The Court of Appeal did note, however, that the Queen’s Bench judge failed to address the second requirement of the first Okanagan criteria.[29] The defendant had to show that he could not pay for the litigation and that there was no other realistic way that the issue could come to trial. The Court of Appeal found that omitting to show that no other realistic way exists would not affect the outcome of the appeal.[30] The Supreme Court of Canada must have meant that if there is an alternative means of proceeding with respect to the charge that is laid, the litigant might not be entitled to Okanagan costs.[31] The Court of Appeal judge stated that if Caron had been able to mount a complicated language challenge on his own, this might have been considered a realistic alternative for the issue to come to trial.[32] As it stands, the Court of Appeal judge did not find any other realistic way for the issue to come to trial.

Finally, the Queen’s Bench judge disagreed with the Crown that Caron had not gone to exhaustive efforts to obtain funding.[33] The Court of Appeal found no legal error in this determination, stating that “the applicant does not need to show that it checked with absolutely every person, organization, or institution that might be remotely interested in the question. It is sufficient if the applicant sought funding from the primary players interested in the constitutional question before the court.”[34]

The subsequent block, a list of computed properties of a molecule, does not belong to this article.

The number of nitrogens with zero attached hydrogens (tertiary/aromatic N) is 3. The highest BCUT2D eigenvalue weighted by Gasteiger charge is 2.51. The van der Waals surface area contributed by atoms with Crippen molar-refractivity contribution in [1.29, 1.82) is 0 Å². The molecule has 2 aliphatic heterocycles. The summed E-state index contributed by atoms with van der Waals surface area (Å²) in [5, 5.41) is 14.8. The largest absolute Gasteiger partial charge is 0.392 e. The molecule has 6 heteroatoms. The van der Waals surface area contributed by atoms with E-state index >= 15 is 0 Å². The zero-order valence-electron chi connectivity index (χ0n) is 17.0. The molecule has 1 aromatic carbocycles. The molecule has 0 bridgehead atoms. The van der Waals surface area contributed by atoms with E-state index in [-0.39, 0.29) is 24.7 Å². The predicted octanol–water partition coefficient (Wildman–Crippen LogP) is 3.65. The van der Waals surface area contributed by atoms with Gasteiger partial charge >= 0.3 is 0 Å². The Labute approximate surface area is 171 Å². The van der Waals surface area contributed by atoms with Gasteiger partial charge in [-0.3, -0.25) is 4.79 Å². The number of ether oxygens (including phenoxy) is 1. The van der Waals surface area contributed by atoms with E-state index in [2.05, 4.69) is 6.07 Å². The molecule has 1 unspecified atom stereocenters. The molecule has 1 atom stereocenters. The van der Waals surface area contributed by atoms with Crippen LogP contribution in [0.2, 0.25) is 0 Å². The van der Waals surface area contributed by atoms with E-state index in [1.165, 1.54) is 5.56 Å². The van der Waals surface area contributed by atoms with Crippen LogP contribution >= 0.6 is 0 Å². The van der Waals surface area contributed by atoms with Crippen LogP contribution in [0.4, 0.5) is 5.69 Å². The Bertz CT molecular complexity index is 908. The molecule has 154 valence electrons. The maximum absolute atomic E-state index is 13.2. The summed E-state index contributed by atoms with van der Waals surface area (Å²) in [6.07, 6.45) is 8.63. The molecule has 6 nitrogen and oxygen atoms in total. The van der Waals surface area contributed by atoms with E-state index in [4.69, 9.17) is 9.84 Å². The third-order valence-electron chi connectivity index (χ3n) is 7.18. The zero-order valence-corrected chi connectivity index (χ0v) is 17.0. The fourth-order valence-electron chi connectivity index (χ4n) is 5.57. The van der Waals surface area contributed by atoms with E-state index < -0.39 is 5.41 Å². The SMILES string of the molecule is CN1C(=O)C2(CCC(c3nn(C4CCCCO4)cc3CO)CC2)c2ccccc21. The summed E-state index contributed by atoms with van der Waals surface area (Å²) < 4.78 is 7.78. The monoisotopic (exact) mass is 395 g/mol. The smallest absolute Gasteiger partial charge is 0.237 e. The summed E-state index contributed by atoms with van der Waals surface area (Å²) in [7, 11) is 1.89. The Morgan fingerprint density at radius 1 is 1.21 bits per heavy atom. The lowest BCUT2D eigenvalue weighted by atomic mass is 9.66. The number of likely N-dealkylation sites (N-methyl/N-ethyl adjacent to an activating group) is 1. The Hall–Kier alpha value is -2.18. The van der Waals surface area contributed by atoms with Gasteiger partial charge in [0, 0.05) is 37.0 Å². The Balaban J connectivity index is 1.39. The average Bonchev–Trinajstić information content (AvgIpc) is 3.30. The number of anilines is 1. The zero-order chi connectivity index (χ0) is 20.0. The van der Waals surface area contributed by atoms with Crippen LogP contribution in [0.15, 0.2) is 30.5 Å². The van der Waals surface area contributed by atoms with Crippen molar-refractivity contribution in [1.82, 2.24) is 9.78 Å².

February 7, 2009 - Alex Bailey


[1] R. v. Caron, 2009 ABCA 34.
[2] Alta. Reg. 304/2002.
[3] Supra note 1 at para. 1.
[5] Supra note 1 at para. 3.
[6] Ibid. at para. 4.
[7] Ibid. at para. 5.
[8] Ibid. at para. 6.
[9] Ibid. at para. 13.
[12] Supra note 1 at para. 15.
[13] Ibid. at para. 16.
[14] Supra note 4 at para. 40.
[15] 2007 SCC 2 at para. 37.
[16] R.S.A. 2000, c. L-6.
[17] Supra note 1 at para. 20.
[18] Ibid. at para. 23.
[19] Ibid. at para. 24.
[20] [1919] AC 956.
[21] Supra note 1 at paras. 46-47.
[22] Ibid. at paras. 50-53, 65.
[23] Ibid. at para. 55.
[24] Ibid.
[25] Ibid. at para. 56.
[26] Ibid. at para. 59.
[27] Ibid.
[28] Ibid. at para. 60.
[29] Ibid. at para. 62.
[30] Ibid.
[31] Ibid.
[32] Ibid.
[33] Ibid. at para. 64.
[34] Ibid.